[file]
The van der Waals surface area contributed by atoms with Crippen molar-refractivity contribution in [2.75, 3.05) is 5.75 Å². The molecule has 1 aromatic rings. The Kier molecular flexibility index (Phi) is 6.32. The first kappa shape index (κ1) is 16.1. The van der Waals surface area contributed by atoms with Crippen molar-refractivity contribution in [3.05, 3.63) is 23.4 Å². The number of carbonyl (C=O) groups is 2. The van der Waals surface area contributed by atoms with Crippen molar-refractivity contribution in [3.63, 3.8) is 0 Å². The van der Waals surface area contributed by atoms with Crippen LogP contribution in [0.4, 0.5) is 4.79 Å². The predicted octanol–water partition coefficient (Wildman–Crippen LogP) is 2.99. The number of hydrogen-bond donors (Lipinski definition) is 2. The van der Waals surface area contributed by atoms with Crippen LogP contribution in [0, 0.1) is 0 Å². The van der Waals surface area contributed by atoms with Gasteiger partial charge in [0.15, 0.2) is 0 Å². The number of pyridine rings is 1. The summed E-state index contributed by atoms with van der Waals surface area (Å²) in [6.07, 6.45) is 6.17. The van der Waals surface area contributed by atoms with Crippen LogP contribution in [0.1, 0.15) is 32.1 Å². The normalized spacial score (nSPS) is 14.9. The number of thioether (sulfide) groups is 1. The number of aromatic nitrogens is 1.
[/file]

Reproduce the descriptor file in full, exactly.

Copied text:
The van der Waals surface area contributed by atoms with Crippen molar-refractivity contribution in [2.75, 3.05) is 5.75 Å². The molecule has 1 aromatic rings. The Kier molecular flexibility index (Phi) is 6.32. The first kappa shape index (κ1) is 16.1. The van der Waals surface area contributed by atoms with Crippen molar-refractivity contribution in [3.05, 3.63) is 23.4 Å². The number of carbonyl (C=O) groups is 2. The van der Waals surface area contributed by atoms with Crippen molar-refractivity contribution in [3.63, 3.8) is 0 Å². The van der Waals surface area contributed by atoms with Crippen LogP contribution in [0.4, 0.5) is 4.79 Å². The predicted octanol–water partition coefficient (Wildman–Crippen LogP) is 2.99. The number of hydrogen-bond donors (Lipinski definition) is 2. The van der Waals surface area contributed by atoms with Crippen LogP contribution in [0, 0.1) is 0 Å². The van der Waals surface area contributed by atoms with Gasteiger partial charge in [0.15, 0.2) is 0 Å². The number of pyridine rings is 1. The summed E-state index contributed by atoms with van der Waals surface area (Å²) in [6.07, 6.45) is 6.17. The van der Waals surface area contributed by atoms with Crippen LogP contribution in [0.1, 0.15) is 32.1 Å². The normalized spacial score (nSPS) is 14.9. The number of thioether (sulfide) groups is 1. The number of aromatic nitrogens is 1.